How To Get MORE Out Of Your To-Do List Or Calendar

Do you use a to-do list or a calendar to plan your days or weeks? What if I said you should use a hybrid model?

I always used to plan my days with to-do lists. Even when I read Nir Eyal’s account to ban to-do lists, I stuck to my approach. We even published an article about the best to-do list apps.

Yet, at some point, he got through to me. Two weeks ago I started time-boxing or time-blocking. It means that every project or task gets allotted a fixed space in your calendar. It actually makes sense. You can’t always control output, but you can control input.

If you work two hours as planned but you haven’t finished, it’s fine. You controlled the input. You just need to schedule more time another day. With a to-do list, you don’t get this positive feedback. You can’t check the task off because it was not completed. This leads me to …

Three benefits of using a hybrid approach:

  1. I get a dopamine hit by ticking off completed time boxes
  2. It’s easier to manage than a calendar
  3. I find it easier to use (internal) links.

So how does this hybrid approach work?

Here’s a before and after photo, because that’s a trend now, isn’t it?

I plan everything in Evernote*, where I use daily planners. Find out more about Evernote in this article about note-taking.

The only change I made to my previous to-do list system, was adding time slots to each task.

It meant that I completed a lot more than I usually do. I felt more satisfied and more productive, which is the point of it all.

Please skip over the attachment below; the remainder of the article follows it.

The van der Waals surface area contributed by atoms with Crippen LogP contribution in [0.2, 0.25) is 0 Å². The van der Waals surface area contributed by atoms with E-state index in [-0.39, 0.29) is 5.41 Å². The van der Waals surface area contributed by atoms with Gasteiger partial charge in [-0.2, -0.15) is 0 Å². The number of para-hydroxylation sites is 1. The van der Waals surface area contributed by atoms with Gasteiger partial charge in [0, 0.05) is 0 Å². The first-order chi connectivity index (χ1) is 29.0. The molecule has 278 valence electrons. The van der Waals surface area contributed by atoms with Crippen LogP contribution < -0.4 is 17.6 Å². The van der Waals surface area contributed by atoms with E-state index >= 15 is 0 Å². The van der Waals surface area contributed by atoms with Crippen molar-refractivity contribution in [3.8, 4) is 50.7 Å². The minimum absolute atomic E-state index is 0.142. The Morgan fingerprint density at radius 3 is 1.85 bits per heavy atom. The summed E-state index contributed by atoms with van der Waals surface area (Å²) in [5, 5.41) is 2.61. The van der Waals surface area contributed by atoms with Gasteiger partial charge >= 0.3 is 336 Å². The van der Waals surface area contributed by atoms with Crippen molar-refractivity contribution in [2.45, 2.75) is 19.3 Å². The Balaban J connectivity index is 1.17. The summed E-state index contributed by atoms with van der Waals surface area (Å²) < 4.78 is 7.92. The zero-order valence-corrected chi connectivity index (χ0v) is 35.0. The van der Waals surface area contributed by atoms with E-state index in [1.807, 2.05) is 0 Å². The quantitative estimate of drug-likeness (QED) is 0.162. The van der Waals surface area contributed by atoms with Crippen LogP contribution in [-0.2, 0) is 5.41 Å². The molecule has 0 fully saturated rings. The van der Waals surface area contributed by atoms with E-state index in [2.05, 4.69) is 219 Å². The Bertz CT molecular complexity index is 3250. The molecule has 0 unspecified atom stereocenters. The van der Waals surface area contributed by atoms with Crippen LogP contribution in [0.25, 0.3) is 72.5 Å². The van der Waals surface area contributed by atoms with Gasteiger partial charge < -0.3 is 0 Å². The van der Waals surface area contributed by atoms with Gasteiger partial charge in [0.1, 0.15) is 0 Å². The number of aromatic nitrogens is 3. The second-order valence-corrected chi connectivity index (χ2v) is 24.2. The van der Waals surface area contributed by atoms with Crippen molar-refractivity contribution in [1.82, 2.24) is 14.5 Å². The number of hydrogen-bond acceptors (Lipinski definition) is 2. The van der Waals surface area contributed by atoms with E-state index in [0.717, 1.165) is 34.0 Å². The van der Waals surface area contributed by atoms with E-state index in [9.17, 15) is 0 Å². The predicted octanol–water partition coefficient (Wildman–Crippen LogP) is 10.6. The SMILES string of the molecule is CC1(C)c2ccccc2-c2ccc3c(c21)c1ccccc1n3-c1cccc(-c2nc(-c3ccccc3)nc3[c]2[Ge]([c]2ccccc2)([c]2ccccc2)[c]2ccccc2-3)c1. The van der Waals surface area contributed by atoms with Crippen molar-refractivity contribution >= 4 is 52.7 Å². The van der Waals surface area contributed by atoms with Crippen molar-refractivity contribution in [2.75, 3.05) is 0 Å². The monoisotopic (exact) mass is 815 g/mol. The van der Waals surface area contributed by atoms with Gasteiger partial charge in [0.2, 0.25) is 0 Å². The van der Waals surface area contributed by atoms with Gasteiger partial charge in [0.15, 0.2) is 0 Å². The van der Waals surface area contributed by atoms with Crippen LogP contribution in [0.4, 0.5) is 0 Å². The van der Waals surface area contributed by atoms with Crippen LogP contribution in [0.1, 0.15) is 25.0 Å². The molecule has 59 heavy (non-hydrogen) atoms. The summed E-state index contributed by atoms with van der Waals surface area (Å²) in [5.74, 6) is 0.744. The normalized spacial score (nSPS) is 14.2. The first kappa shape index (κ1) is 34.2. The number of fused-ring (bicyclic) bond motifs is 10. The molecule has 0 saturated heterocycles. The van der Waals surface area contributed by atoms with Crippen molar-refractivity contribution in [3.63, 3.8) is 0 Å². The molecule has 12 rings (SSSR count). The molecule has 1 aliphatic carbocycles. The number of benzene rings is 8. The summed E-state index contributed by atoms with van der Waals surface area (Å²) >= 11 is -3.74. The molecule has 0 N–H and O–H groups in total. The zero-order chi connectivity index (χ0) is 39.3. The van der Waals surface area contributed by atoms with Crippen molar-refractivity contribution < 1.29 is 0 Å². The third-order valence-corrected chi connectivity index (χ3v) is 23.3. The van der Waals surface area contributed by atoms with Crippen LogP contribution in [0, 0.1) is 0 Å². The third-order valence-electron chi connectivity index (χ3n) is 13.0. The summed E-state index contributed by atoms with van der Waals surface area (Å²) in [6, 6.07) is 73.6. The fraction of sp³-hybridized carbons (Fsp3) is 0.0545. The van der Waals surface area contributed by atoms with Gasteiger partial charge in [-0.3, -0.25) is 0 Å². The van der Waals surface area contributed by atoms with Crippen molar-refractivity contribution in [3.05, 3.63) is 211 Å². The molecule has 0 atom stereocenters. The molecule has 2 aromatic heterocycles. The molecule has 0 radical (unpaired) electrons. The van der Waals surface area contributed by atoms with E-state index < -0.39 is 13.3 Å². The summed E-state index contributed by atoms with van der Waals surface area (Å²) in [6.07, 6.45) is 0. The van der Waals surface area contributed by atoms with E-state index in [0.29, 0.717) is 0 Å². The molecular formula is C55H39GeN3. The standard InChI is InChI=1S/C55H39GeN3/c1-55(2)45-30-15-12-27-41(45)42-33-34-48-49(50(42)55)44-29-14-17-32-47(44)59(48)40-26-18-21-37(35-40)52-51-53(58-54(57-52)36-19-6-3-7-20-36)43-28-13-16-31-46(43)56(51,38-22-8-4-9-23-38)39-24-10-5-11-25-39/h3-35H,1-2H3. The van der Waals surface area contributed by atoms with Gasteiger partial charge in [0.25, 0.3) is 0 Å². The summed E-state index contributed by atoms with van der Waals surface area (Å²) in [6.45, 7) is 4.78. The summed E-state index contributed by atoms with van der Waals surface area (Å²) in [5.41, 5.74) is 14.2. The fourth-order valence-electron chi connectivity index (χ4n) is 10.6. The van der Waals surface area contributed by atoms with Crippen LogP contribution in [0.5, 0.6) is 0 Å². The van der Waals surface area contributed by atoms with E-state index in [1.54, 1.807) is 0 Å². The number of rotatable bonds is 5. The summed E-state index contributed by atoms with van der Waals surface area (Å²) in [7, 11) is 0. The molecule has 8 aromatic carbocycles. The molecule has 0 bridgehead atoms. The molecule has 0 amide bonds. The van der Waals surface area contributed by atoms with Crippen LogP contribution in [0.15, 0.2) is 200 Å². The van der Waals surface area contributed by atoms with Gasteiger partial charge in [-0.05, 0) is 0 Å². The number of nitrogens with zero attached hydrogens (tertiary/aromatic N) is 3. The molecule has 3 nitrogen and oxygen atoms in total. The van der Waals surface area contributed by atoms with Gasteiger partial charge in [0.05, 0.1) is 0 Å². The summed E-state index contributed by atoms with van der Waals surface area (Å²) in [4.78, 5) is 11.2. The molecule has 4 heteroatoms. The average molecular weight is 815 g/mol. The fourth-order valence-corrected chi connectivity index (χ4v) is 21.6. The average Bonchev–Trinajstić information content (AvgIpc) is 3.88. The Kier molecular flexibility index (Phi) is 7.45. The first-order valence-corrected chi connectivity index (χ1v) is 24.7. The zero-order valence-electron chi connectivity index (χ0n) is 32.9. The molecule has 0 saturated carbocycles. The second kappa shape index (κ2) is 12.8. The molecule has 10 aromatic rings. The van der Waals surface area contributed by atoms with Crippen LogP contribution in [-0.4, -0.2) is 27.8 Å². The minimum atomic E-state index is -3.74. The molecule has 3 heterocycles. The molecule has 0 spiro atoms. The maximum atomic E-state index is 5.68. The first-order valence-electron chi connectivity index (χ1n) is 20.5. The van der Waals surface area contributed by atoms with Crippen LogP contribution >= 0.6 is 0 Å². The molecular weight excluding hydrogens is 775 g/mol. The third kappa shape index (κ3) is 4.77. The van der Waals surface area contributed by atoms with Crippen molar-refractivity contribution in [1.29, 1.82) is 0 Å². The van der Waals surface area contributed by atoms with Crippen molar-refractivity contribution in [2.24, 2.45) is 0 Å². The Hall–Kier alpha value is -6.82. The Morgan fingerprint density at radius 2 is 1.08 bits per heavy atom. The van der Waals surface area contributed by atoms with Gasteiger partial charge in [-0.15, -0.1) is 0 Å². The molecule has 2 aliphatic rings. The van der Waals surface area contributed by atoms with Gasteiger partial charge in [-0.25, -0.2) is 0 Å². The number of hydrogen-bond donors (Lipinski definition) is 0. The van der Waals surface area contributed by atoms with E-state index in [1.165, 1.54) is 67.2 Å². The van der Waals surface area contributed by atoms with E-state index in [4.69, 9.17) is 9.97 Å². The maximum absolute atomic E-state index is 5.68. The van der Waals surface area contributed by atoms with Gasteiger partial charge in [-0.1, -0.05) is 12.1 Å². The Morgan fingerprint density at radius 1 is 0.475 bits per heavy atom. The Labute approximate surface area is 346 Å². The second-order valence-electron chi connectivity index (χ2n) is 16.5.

*This is an affiliate link. If you sign up for Evernote – even the free version – through this link, I’ll earn points to get Evernote Premium. This will help to produce even better content for Top Three Guide.

Here’s a bit more about the benefits:

1. Dopamine hit

Ticking things off is satisfying. It’s a small reward for having completed something. While in a calendar, the time slot just moves to the past, in this hybrid approach, you get to put a checkmark. This simple action is a guaranteed dopamine hit. Even though it’s probably super small, it’ll make you feel just that tiny bit better.

2. Easy changes

If for some unexpected reason I can’t complete something during the planned time box, it’s easy to move it around. I can just copy the line and paste it elsewhere. Try that in a calendar.

Changing the time frame is also a lot easier. It requires not even half the clicks or time.

3. Linking

Because all my plans and notes are in Evernote, it’s easy to link internally. As you can see on the photo, I made a link to a note about Twitter in Evernote. I can go straight from my planning to a task.

Of course, you can do this in a calendar as well, but it’ll take longer to organise and it’ll take at least one extra click to get to your destination.

The same works for external links, I just paste the link to the website in the planner, and that’s it.

Conclusion

This hybrid approach has been working very well for me. I recommend you give it a try. If anything is unclear about it or if you want to suggest any changes, feel free to reach out.

If you’re interested in learning more about using a calendar method, check out Nir Eyal’s method here:

Kjell VDV

Kjell Vandevyvere is a coaching and teaching enthusiast. He's always been fond of reading and writing. In Top Three Guide, he combines all his passions. A few months ago he could be found around Cochabamba’s classrooms and soccer pitches 7/7. Now, he’s living a monks life behind his computer. Some say he never stops learning or writing. Learn more about Loki and myself on the about us page.

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